At a certain point, it’s fair to ask where does John Wick end? After three films, a body count in the hundreds, Keanu Reeves’ titular hitman killing people in increasingly creative ways and a mythology that keeps adding new layers to the criminal hierarchy, there has to be a limit to where things can go. And in John Wick: Chapter 4, the characters themselves now ask that. Several times Wick is asked where his fight for survival ends. 

The question of finality looms over the film. Reeves is back one more time as John Wick, the possible Marine Corps veteran and guaranteed legend known as the Baba Yaga. He’s trying to kill his way to freedom, up against the seemingly endless armies of the criminal legion the High Table. It’s a quest that brings Wick into contact and sometimes conflict with old friends (including action superstars Hiroyuki Sanada and Donnie Yen, the latter playing another blind fighter like in Rogue One). The result is a surprisingly rich story about comradery, family and weariness. 

It also is the best action film since Mad Max: Fury Road

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With a nearly three-hour runtime, the film never feels bloated or repetitive. From a desert chase to sword fights and archery shootouts inside a hotel, every piece of acting feels gripping and tense. Whereas the third film got particularly creative in its action — John Wick teams up with allies! John Wick manages to deliver headshots with books and horses! — this film leans to traditional fist fights and shootouts, but that doesn’t mean it’s less thrilling. One action beat in the roundabout of Paris’ Arc de Triomphe stands out, mixing classic John Wick gun fu with the ever present danger of speeding cars. And as with past Wick films, everything is clearly shot, with no shaky camera or quick quits to disguise the action.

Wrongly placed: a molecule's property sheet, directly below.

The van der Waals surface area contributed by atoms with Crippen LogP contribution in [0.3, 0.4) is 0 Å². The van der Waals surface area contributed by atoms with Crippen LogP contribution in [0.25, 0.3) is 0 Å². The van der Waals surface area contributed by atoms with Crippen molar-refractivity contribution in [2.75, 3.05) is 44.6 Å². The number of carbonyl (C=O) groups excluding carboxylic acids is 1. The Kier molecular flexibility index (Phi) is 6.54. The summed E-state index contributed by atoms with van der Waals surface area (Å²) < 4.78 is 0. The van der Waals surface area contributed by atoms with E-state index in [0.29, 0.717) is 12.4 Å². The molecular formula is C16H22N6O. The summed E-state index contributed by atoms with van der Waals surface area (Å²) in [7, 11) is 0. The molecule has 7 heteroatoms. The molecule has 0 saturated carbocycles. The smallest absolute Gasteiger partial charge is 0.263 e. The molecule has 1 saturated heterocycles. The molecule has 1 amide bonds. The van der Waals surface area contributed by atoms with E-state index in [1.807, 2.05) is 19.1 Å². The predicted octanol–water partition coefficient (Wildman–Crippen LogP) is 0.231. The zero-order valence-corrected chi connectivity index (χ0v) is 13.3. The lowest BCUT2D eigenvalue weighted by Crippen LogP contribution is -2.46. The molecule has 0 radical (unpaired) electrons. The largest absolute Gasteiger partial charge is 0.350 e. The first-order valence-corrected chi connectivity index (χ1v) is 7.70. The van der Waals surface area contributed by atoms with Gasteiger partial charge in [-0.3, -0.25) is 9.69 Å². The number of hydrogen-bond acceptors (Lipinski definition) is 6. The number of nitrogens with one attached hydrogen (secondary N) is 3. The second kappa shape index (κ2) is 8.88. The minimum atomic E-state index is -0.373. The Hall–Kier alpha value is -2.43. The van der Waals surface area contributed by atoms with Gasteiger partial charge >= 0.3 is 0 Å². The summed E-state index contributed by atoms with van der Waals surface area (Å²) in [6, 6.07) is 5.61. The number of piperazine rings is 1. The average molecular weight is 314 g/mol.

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The film also has one of the biggest body counts of the entire series. Wick killed 76 mostly Russian mobsters in his first outing. In the second film, the number was 114. In the third movie, the number actually went down, with the Baba Yaga only responsible for 85 deaths, in part because he teamed up with allies including Halle Berry and the late Lance Reddick. The final hour alone of John Wick: Chapter 4 alone must match Wick’s kills in the entirety of the previous movie. The supporting cast gets plenty of their own very impressive action beats — Yen is a marvel to watch in a fight — but the action remains squarely centered around Keanu Reeves. And it’s glorious to watch. 

Even with that, the film is tightly constructed and paced. It strips away some of the more fantastical elements of the previous entry, focusing instead on a clear, less mystical adversary in the Marquis de Gramont (Bill Skarsgard, clearly enjoying playing a rich jerk). To secure his freedom and protect his friends, John must meet the Marquis at sunrise in a duel to the death. It’s a clear mission, giving Wick time to prepare and ponder his life, but like all missions it has plenty of snags. 

For a series that nearly started off direct to video, the heights that John Wick has reached are impressive. Reeves and director Chad Stahelski know how to deliver both great action and stories that offer more than just shoot ‘em ups. The fourth film is the most ambitious and sweeping of the franchise and yet also the best since the first film. 

John Wick: Chapter 4 is now playing in theaters. 

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